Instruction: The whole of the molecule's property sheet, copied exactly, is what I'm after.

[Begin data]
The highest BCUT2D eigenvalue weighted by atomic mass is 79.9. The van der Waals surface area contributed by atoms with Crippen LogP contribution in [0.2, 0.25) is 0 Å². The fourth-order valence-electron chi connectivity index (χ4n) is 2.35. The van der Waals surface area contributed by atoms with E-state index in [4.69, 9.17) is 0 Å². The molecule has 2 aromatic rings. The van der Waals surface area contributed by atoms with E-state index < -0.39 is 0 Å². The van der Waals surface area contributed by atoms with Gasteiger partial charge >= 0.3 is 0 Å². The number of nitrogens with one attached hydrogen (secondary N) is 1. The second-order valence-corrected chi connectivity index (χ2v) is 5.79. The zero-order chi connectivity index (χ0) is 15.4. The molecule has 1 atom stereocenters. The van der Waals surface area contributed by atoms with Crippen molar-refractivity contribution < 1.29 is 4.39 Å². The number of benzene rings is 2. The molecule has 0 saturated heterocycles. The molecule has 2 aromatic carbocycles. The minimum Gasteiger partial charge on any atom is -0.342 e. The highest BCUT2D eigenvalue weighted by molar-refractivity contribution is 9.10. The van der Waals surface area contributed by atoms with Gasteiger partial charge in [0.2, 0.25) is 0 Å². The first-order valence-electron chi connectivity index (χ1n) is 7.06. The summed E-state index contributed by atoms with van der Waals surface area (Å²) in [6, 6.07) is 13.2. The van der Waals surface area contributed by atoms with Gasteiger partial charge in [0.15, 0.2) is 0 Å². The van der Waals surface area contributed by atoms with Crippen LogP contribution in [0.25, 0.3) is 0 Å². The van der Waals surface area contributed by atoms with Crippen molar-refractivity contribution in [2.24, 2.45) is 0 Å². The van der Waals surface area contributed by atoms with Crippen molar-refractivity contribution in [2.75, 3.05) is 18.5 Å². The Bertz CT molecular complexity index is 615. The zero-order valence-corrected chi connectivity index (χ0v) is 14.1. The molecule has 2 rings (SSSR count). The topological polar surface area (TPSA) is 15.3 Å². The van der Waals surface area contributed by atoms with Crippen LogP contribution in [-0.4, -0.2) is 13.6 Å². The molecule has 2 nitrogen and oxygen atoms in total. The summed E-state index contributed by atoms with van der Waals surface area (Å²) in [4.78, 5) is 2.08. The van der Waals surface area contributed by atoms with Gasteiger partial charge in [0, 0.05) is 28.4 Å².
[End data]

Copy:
The highest BCUT2D eigenvalue weighted by atomic mass is 79.9. The van der Waals surface area contributed by atoms with Crippen LogP contribution in [0.2, 0.25) is 0 Å². The fourth-order valence-electron chi connectivity index (χ4n) is 2.35. The van der Waals surface area contributed by atoms with E-state index in [4.69, 9.17) is 0 Å². The molecule has 2 aromatic rings. The van der Waals surface area contributed by atoms with E-state index < -0.39 is 0 Å². The van der Waals surface area contributed by atoms with Gasteiger partial charge >= 0.3 is 0 Å². The number of nitrogens with one attached hydrogen (secondary N) is 1. The second-order valence-corrected chi connectivity index (χ2v) is 5.79. The zero-order chi connectivity index (χ0) is 15.4. The molecule has 1 atom stereocenters. The van der Waals surface area contributed by atoms with Crippen molar-refractivity contribution < 1.29 is 4.39 Å². The number of benzene rings is 2. The molecule has 0 saturated heterocycles. The molecule has 2 aromatic carbocycles. The minimum Gasteiger partial charge on any atom is -0.342 e. The highest BCUT2D eigenvalue weighted by molar-refractivity contribution is 9.10. The van der Waals surface area contributed by atoms with Gasteiger partial charge in [0.2, 0.25) is 0 Å². The first-order valence-electron chi connectivity index (χ1n) is 7.06. The summed E-state index contributed by atoms with van der Waals surface area (Å²) in [6, 6.07) is 13.2. The van der Waals surface area contributed by atoms with Gasteiger partial charge in [0.15, 0.2) is 0 Å². The van der Waals surface area contributed by atoms with Crippen LogP contribution in [0.25, 0.3) is 0 Å². The van der Waals surface area contributed by atoms with Crippen molar-refractivity contribution in [2.24, 2.45) is 0 Å². The van der Waals surface area contributed by atoms with Crippen molar-refractivity contribution in [2.75, 3.05) is 18.5 Å². The Bertz CT molecular complexity index is 615. The zero-order valence-corrected chi connectivity index (χ0v) is 14.1. The molecule has 2 rings (SSSR count). The topological polar surface area (TPSA) is 15.3 Å². The van der Waals surface area contributed by atoms with Crippen LogP contribution in [-0.4, -0.2) is 13.6 Å². The molecule has 2 nitrogen and oxygen atoms in total. The summed E-state index contributed by atoms with van der Waals surface area (Å²) in [4.78, 5) is 2.08. The van der Waals surface area contributed by atoms with Gasteiger partial charge in [0, 0.05) is 28.4 Å².